As the second of my audience requested reviews I turn to a movie I haven't seen for many, many years and did not pay particular attention to at the time. So it is perhaps a touch unfair to regard this with the memories of a 10 year old or so but my mom suggested I review it and I can't say no to that, but I also can't be arsed to rewatch this piece of 80s fluff. 
I have, which I never do, done a little bit of research, reading some contemporary reviews and watching a couple of clips to refresh my memory, but the abiding recollection is one of abject boredom. 
I think in my modern day sensibility I would respond more positively to the dancing, though it manages to be reasonably sensual it's also a touch dull.
I guess it is kind of interesting that it's a coming of age story about a woman, still rare to see some 25 years later but even the 60s period setting doesn't excuse the cliches and stereotypes presented.
Thematic depth is shallow at best, tritely obvious (there's a lot of stuff about babies and the main character is nicknamed Baby, wow) but at least exists - it's no accident that the terrific Way of the Gun, whose plot concerns a pregnancy, includes a clip from this film.

Wednesday, 15 October 2014

You look like Pippi Longstocking.

Clueless (1995)

Mixing such sources as Emma and Gigi into a slice of pure 90s pop culture.
A great deal of fun, clever, frequently hilarious, incredibly performed, Alicia Silverstone unfortunately never got material as good as this again.
Filled with great comedy ringers and breezily presented it spearheaded a 90s high school rom coms based on classic literature period (the forgettable She's All That, the rather splendid 10 Things I hate about You probably wouldn't have happened without this) and continued to mine a satirical bent from Buffy the Vampire Slayer (whose series got it a second chance after Clueless came out but beat the Silverstone vehicle to the cinemas by couple of years) of presenting so called vapid valley girls and giving them depth, nuance and strength.

Tuesday, 14 October 2014

I'm a little bit desperate, I can't pay my bills

The Rewrite (2014)

A well performed, but considerably banal offering made worse by having a character who should know better than the film itself. At one point, teaching some young students how to make better screenplays he circles a bit of dialogue, writing a comment "too convenient". 5 minutes later one of those students tells him she cant write a more personal movie because people keep telling her she's not deep. Just awful. I was unable to scrawl in red ink over the cinema screen (im on my second warning already) "too blunt. to convenient. not one actually talks like that".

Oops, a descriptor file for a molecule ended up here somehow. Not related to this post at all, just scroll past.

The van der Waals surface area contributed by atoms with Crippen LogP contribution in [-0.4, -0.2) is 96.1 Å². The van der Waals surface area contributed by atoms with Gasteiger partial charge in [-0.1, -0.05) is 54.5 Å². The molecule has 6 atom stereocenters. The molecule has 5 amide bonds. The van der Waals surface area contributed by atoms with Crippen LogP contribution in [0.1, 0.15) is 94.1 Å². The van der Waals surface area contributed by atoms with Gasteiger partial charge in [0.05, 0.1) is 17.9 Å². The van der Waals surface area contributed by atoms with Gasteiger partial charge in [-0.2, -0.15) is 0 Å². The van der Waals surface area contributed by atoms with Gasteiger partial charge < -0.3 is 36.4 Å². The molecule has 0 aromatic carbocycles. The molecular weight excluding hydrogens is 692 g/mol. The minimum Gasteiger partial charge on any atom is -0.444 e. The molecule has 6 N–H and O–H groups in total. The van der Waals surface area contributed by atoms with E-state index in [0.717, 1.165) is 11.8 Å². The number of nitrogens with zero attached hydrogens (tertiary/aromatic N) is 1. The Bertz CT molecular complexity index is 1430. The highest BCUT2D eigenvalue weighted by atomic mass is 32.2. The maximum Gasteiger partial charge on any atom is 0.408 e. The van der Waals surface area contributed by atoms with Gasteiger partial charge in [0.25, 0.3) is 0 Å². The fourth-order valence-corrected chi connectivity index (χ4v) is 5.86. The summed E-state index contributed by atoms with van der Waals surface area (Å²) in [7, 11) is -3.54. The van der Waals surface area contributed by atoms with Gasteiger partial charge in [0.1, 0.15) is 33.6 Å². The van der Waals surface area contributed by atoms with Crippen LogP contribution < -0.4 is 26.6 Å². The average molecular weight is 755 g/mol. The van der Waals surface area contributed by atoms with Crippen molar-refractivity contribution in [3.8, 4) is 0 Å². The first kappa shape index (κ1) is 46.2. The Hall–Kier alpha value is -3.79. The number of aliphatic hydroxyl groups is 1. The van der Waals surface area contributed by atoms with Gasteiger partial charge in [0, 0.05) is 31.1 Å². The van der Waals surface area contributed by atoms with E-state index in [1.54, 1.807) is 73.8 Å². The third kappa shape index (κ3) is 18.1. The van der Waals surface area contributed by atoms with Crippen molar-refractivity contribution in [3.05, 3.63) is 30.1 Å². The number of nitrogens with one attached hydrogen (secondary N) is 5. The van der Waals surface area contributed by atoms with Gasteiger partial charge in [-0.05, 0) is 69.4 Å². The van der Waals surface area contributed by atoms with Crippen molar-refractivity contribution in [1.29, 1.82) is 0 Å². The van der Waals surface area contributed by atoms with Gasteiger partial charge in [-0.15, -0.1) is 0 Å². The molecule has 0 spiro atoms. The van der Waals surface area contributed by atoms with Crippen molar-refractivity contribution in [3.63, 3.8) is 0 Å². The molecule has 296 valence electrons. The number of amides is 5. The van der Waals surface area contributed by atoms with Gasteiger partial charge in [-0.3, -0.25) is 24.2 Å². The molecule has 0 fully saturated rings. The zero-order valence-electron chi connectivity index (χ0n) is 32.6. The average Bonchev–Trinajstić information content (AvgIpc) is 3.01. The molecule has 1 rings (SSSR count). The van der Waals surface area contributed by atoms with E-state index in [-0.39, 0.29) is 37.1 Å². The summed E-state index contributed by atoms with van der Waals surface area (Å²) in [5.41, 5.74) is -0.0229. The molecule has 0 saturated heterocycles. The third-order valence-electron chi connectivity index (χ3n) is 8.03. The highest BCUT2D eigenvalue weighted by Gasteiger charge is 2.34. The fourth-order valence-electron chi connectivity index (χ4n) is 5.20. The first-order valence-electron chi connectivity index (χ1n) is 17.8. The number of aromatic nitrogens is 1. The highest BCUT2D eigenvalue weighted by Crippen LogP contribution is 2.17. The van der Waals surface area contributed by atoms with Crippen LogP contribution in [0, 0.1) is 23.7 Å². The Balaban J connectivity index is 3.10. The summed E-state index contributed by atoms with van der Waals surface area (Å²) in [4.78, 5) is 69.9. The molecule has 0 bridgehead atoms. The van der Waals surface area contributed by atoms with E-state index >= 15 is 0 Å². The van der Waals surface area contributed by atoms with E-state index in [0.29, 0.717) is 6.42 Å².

In two days I will have completely forgotten this film.
Except maybe for the really terrible poster the film within the film that won an Oscar has. I see this a lot, where fake movie posters always look so bad, which is true of a lot of real posters too but just stick out as posters that would never actually get made for films (frequently because of course they can't put actors on them I guess).

Monday, 13 October 2014

everything we've done to you... it was all done for a reason.

The Maze Runner (2014)

There is a strange tension to the whole movie. Not just from what is going to happen, but whether it could possibly make sense.
Up until it's last act it manages that balancing act by being generally fun. The Lord of the Flies set up is interesting (though perhaps it's Young Adult roots are betrayed by certain aspects being a little 'friendly' - 3 years of hormonal teenagers camping together, even before the pretty young girl turns up, there's some stuff happening there unsaid im sure).
The last act reveal (reveals really) is complete bs of course. Not an ounce of sense made. A dreadful bit of exposition is at least excused in a not exactly shocking twist but it means the film lands with a clunk rather than running free. Or something.

Friday, 10 October 2014

An atom bomb goes off between my legs.

Sin City: A Dame to Kill For (2014)

<deep, gravely voice> sin city 2. damn. facebook cries to me of its need. like a wounded puppy. we dont have to have yet another voice telling you how bad it is, but here i am anyway. weak, like all woman, unless they get naked, or wear bondage gear, then they are strong but still on my terms. strong, as long as i can look at their tits. i sit here and tell you everything i am doing. the keys on the keyboard clack as i type. tak tak tak. it is the only keyboard i have ever loved. for no real reason i call you a whore. what am i doing here, don't worry i wont show you when i can just tell you. there is no need for faces when everybody simply says what they are thinking. tak tak tak, the keys sound repetitious as my fingers crash down on them. as they are doing now. and now. round and round it all goes. i also call you a whore. tak tak tak.

Cheating today slightly by reposting my facebook status above and adding a couple of notes.
The film is pretty worhtless, only the Joseph Gordon Levitt story feels semi interesting (a short Tales of the Unexpected type thing with a bleak but half way clever punchline) and Eva Green once again shines in sub-par material.

Thursday, 9 October 2014

All girls love a man who can dance

Cuban Fury (2014)

A disappointing waste of the talents involved. Nick Frost, who is proving a versatile and interesting comedian who can play the drama of a situation with the best of them (his work in World's End is superb) flounders here a little in a trifle of his own making (or at least the nebulous 'original idea credit' would have it).
It's just not funny enough, not sweet enough, and not exciting enough, I hope for more lead roles for Frost but also for them to be of better quality than this.